• While the leaders may be onboard with this new opportunity, the membership may sometimes feel displaced which leads to unspoken hostility and resentment. From limited access to facilities, inadequate parking plans, and any number of unknowns, many congregants are simply silently uneasy about these types of arrangements on both sides.

I have had the opportunity to worship on both sides of this equation, as a member of the host and committed visitor of as guest congregation. My personal experience makes me somewhat not a fan. Why? What I perceive as poor planning. Leaders that enter these types of agreements are usually well intentioned, but what is the end game?  Are these forever arrangements? When do the two faith communities begin to cultivate community? What and where is the strategic plan?

My personal point of it all is cultivating community. Jesus as our example, Heaven as our goal. If we are doing all this building and campus sharing and only speaking casually in the parking lot, we are missing opportunities. Yes, I count myself as guilty. I know novel concept someone admitting they have a part to play in the problem. Yes, I have had deeper conversations with the Black/African American guest than most of my Anglo brothers and sisters but they look like me, and I look like them. I am also a social extrovert and let us just be honest they were trying to figure out why I choose to worship in an Anglo context. I will say this; it is not where I worship that should be of concern. The question is, Am I following Jesus? I prefer to worship in mixed company; usually, that means my family may be in the less than 2% of a congregation group, but we must start somewhere. As a Black/African American married to a Filipino, we instantly improve diversity for many congregations (family joke), and we are okay with that if we are following Jesus.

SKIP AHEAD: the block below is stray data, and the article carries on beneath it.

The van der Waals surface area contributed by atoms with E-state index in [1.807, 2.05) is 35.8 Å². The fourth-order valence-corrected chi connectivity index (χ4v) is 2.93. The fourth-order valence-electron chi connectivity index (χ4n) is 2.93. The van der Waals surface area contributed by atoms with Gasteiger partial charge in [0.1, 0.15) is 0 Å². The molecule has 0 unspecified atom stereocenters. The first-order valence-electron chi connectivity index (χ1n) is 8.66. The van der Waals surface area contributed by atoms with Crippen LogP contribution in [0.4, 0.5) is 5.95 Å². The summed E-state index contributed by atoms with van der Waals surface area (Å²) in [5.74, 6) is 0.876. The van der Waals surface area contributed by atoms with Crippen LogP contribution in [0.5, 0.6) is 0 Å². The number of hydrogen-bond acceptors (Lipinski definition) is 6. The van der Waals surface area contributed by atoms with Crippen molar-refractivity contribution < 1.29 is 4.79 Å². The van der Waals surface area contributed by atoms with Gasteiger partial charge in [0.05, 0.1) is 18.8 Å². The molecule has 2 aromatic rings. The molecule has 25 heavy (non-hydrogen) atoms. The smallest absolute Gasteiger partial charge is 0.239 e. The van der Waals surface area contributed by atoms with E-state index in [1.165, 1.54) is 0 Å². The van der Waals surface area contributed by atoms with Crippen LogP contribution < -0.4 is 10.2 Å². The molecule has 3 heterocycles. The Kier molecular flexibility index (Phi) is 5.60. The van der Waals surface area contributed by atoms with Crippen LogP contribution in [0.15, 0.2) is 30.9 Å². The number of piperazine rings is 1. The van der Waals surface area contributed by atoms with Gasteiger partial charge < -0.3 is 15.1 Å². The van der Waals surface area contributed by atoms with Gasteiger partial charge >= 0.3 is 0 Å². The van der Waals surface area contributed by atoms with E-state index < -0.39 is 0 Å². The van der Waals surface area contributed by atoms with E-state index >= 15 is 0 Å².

For most my life, I have made it a point both personally and professionally to have friendships across the lines. What does that look like. I have friends with disabilities (obvious and not so obvious), friends across ethnic and economic lines, churched, unchurched, de-churched, friendships that cross generations, liberals, ultra-conservatives and so on. My circle is so eclectic I am cautious about putting some of them in the same room together. I once even had a dear friend tell me that another dear friend was beneath me. I am still friends with them both, this is my tribe, I love them equally even if I do not agree with them. Why? Because it makes me a more evolved and understanding person.

These relationships all began with conversations. The apparently dirty word conversation. I wish that before leaders entered these arrangements genuine conversation took place and relationships began to form. What would it look like if members of both congregations committed to doing community together once or twice a month either through life groups or service to the greater community or something casual like supper groups on the front-end of these agreements? It is difficult to get to know someone with a casual hello in the parking lot, spending time in service, study and breaking bread are legitimate ways to get to know the other.

Or is it just a rental agreement?